Thermal Conductivity – Resistance: Materials
Safety: Please take all necessary safety precautions
Thermal Conductivity is an important material property in industry and daily situations like knowing what to choose in cookware or the proper clothing worn to leave the house. This property is described in units of Watts per meter Kelvin and at steady state can be calculated via a measurement of thermal resistance. Both Thermal Conductivity and Thermal Resistance will affect the amount of heat which passes through a system. In this experiment, a simple set-up will be employed to observe the change in heat flow.
The goal of this experiment is to demonstrate the effect which varying thermal conductivities have on the heat flow through a given material. Ultimately this will provide a better understanding of both thermal conductivity and thermal resistance
Background Information and Equations
Thermal Conductivity is a measure of a materials ability to transfer heat through itself and is one of the 3 variables in Thermal resistance. Thermal Resistance is analogous to Electrical Resistance in that it is inversely proportional to the flow of heat. In a laboratory setting, thermal resistance is calculated under specific circumstances allowing for thermal conductivity to then be derived from the obtained results.
Heat Flow Equation Q = ΔT / RΘ
- Q = Heat flow in Watts
- ΔT = Temperature difference in Degrees Celsius
- RΘ = Thermal Resistance (l / k ⋅ A)
- l = Length of a material in Meters
- k = Thermal conductivity constant in W/m-K
- A = Surface area in meters squared
This experiment will vary the bolded constant via different samples.
This experiment was designed to compare thermal conductivities thus surface area, length and temperature difference must remain the same in every test. One may use non-metals for this experiment however, may run the risk of lengthy testing time or potential incompletion. It is therefore suggested that metals be used. A listing of common metals may be found in the comparison section.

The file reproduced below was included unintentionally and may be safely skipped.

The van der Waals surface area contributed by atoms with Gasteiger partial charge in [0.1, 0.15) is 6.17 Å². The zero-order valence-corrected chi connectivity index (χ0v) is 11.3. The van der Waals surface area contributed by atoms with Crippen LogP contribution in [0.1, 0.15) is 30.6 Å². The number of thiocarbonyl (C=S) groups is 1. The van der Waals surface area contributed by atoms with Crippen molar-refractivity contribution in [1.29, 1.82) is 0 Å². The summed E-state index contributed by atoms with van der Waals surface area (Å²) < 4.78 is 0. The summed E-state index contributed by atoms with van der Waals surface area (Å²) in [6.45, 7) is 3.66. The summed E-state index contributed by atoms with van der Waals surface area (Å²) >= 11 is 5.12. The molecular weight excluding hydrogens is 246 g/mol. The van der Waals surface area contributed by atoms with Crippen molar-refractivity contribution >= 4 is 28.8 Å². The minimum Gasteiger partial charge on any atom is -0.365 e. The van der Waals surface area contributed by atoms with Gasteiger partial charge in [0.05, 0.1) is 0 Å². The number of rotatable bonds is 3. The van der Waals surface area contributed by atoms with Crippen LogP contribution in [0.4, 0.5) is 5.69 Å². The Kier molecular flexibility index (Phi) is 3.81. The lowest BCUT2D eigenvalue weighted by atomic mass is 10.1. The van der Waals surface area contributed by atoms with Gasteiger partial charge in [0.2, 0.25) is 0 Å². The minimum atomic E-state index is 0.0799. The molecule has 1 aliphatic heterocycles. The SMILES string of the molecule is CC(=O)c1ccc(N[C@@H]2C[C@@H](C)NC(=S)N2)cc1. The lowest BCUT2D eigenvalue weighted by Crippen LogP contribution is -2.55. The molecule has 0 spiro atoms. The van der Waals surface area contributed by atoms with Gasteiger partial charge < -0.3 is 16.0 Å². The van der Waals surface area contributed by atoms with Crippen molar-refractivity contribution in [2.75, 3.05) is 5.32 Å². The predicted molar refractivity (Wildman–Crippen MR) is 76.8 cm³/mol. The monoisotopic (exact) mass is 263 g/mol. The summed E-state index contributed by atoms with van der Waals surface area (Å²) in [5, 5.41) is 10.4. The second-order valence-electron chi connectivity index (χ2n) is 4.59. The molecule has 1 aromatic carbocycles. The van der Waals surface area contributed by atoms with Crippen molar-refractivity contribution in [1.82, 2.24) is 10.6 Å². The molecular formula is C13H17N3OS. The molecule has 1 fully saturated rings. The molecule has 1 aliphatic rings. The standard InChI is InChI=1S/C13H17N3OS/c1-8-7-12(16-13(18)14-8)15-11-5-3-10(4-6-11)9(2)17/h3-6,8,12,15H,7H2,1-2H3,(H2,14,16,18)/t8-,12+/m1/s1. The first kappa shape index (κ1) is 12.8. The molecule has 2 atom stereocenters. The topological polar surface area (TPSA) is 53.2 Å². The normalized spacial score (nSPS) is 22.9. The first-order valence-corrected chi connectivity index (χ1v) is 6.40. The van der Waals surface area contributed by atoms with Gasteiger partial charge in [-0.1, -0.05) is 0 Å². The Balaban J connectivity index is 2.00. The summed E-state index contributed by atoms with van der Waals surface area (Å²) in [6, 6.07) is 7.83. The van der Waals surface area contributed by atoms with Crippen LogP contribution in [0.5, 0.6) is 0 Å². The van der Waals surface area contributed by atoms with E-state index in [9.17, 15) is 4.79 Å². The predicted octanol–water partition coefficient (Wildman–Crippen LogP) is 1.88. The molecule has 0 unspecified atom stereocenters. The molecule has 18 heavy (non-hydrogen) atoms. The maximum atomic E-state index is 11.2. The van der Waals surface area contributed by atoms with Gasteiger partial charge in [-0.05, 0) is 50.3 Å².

|Material||Price||Location of Purchase|
|Wiring (Same Diameter, 1.1m)
|Between 5-10$ each, 15-30$ total.||Amazon|
|Beaker x2 (50ml)||3$||Indigo Instruments|
- Obtain two beakers (similar or different size), fill one with water and place it on the hot plate.
- Place the other beaker on object of similar size to the hotplate as to make the lips of both beakers at the same height (or use a taller beaker)
- Bend all the wires 90° on both ends creating 50mm arms and ensure that 1m of straight wire is maintained
- Ensure that the bent end of the wire is immersed in the water
- Place all three wires of choice on the lips of both beakers as to connect both beakers
- Use a marker to mark each wire every 200mm or if using candles, melt the bottom of each candle using some source of heat and place the candles at 200mm intervals along the wire
- Heat the water using the hot plate for 15 minutes and then take temperature readings at each 200mm intervals
*shorter wires may be used for a faster experiment time if needed, simply make a measurement at every 1/5th of the wire*
There are two ways one can visualize the progression of the heat through the wires. Initially, one can observe the degree to which the candles melted at each 200mm interval. The wire with the highest thermal conductivity will have the greatest severity of melted candle, whereas; the wire with the lowest thermal conductivity will have the weakest severity of melted candles near the heat source. One can also use an Infrared Thermometer to measure each 200mm interval along the wire and plot the recorded data against the distance from the boiling water. The plot with the greatest difference from between 0mm and 1000mm will most likely be the worst thermal conductor. The produced plot should look similar to the one below.
Below is a list of metals along with their thermal conductivity value. The higher the thermal conductivity value, the better thermal conductor that material will be.
|Material||Thermal Conductivity Value (W/m⋅K)|
*For other thermal Conductivity Value visit: https://thermtest.com/materials-database
Metals transfer heat via accumulated energy in the free electrons of the metal atoms, these electrons will collide with one another transferring their kinetic energy. This billiard like interaction will propagate throughout the metal until the energy is uniformly spread. Copper is usually considered the best thermal conductor on a thermal conductivity to price ratio. The only metal surpassing Copper is Silver with a thermal conductivity of 429.77 W/m-K. With this in mind, it would be to no surprise if the copper wire is found to have the have the highest temperature across all 200mm intervals and the highest degree of melted candles. Part Two of this experiment series will look at the variations in thermal conductivity due to length of a given material.
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